As I have mentioned, this year has seen some unusual variations in handbags, including stripes and mini bags.
There is a third trend that I think is even more odd: handbags with eyes on them.
Here is a illustration of the look, used to promote one manufacturer's products this year.
The woman is attractive, nicely dressed and wearing big cool sunglasses. And she is carrying a purse with eyes on the front flap.
If this were a one-off, I guess I could get it. But no. But there are lots of eye-bags out there this year.
Where, oh where, I wondered, could such an idea have originated?
Then I remembered several years ago when the handbag "charms" thing was getting going. The charms were the grown women's equivalent of the cute little stuffed animals that primary school students attached to the zippers of their school backpacks.
The adult charms included the gold MK plates that came with Kors bags and, at extra cost, with other houses' premium attachments: little horses, miniature fruit pieces, leather tassels and plasticine jewels, among others. It was a look that could be and often was overdone. Its popularity probably has crested by now.
But I digress. The point is that the house of Fendi's 2014 bag charms included expensive little fur ones, mostly distinguished by eyes.
I have never seen one of these on the street, but many fashionable people undoubtedly did. My impression is that these are being marketed even today.
So maybe Fendi started the eye-bag thing. Whatever. What is significant to me is that many companies are selling handbags that seem to be staring across the street. Let me share a few.
The bag below was priced at almost $1,500 and sold out.
One designer doubled down on eyes. The small bag below had a cross-shoulder strap, a leather tassel charm and great big eyes. It cost almost $900. (To be fair it was also available in basic black, but still it had the eyes.)
Below, from the same designer, is a similar look, this time in a larger bag that might hold a laptop computer and work papers. It's whimsical and maybe fun, but I wonder what the reaction would be if a professional woman carried it into a client meeting.
And here is a backpack with eyes. Interestingly, the same bag, also with eyes, was marketed in black shearling.
I can see how a handbag with eyes could work as an attention-getting thing. Say you carried one into a bar or to a church social, and a man was interested in striking up a conversation. His opening comment would be the obvious one -- "That's an unusual handbag you are carrying" -- and the discussion could proceed from there if you found each other agreeable.
On the other hand, if you were a relative of mine and visited one of my siblings with such a purse, the first thing you would hear would be, "What the hell is that?" The mirth would continue through dinner and be mentioned again and again for years to come.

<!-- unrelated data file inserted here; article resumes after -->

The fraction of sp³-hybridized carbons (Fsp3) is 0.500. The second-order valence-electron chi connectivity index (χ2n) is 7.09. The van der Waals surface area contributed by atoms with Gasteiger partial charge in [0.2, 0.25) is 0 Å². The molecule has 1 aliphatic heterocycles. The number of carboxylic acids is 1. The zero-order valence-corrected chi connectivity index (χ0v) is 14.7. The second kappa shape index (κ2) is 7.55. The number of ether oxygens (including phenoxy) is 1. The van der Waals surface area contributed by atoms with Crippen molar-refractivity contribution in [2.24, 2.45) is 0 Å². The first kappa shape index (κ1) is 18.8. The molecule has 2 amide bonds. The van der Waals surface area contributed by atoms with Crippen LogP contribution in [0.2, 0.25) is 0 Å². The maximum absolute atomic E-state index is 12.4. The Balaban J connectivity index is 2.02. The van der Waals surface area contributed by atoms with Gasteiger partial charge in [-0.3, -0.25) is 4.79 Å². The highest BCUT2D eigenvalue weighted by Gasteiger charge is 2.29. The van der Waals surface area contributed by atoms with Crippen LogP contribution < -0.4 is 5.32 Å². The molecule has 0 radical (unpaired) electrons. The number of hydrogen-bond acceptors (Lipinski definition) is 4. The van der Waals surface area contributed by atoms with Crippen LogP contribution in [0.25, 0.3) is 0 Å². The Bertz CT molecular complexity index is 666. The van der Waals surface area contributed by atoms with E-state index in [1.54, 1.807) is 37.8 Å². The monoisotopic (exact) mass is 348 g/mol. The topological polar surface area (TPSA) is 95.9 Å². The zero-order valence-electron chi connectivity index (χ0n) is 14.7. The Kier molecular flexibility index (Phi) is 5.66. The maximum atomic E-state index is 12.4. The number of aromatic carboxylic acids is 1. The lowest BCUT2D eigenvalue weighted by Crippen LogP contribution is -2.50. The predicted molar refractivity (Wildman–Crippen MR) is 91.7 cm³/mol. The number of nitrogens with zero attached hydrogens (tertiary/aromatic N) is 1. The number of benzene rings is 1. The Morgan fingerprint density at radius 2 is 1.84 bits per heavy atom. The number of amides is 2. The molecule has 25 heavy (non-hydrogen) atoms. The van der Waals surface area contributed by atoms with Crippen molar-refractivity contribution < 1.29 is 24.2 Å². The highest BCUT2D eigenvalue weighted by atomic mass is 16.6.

This year, an Italian designer came up with bag featuring not just eyes but a full face and fringe hair.
Remarkably, this was being marketed in Paris, of all places.
One New York house, known for beautiful dresses, has had some success with several variations of shoes with faces on them:
The whole-face look may be fraught, however. One fashion website rattled with discussions when a reader asked, "Why are there only white faces on the shoes?"
(I did not follow the discussion. Unlike all those men who used say they read Playboy magazine for the articles, I am happy to admit that I look at fashion reports for the pictures.)
Finally, from California, here are eye-laden sneakers from a youth fashion house. Its products this year are mostly thick-soled sneakers in various colors and designs. For this firm, an eye-oriented design makes perfect sense. The good thing, for buyers, is that these shoes only cost about $100. If you wear them out or, more likely, the eye thing ends in a season or so, you will not feel required to hold for the shoes for years in the hope that there will be a retro-eye revival.
Imitations from Asia
Like so many fashions, the eye-look has been copied by Asian knock-off houses.
Here is a bag that looks like the famous Hermes Birkin, but with eyes and a price that is considerably -- and suspiciously -- lower. I'm thinking Hermes won't be putting big eyes on its bags anytime soon.
And here is a less polished effort. My guess is the manufacturer reasoned that if two eyes are good, 12 eyes are better. Most unfortunate.
The Asians also seem to have taken the eye thing further, into clothes.
And here is an Asian shoe variation -- flats with eyes that are winking.
You will have observed that I view this eye thing with skepticism. You may disagree.
But if you like the look and want to give it a road test, why not start slowly? Buy a cloth patch like the one below and paste it onto a purse or a jacket or another accessory.
Live with it for a while. Then you'll know whether to splurge on an autumn bag with eyes on it.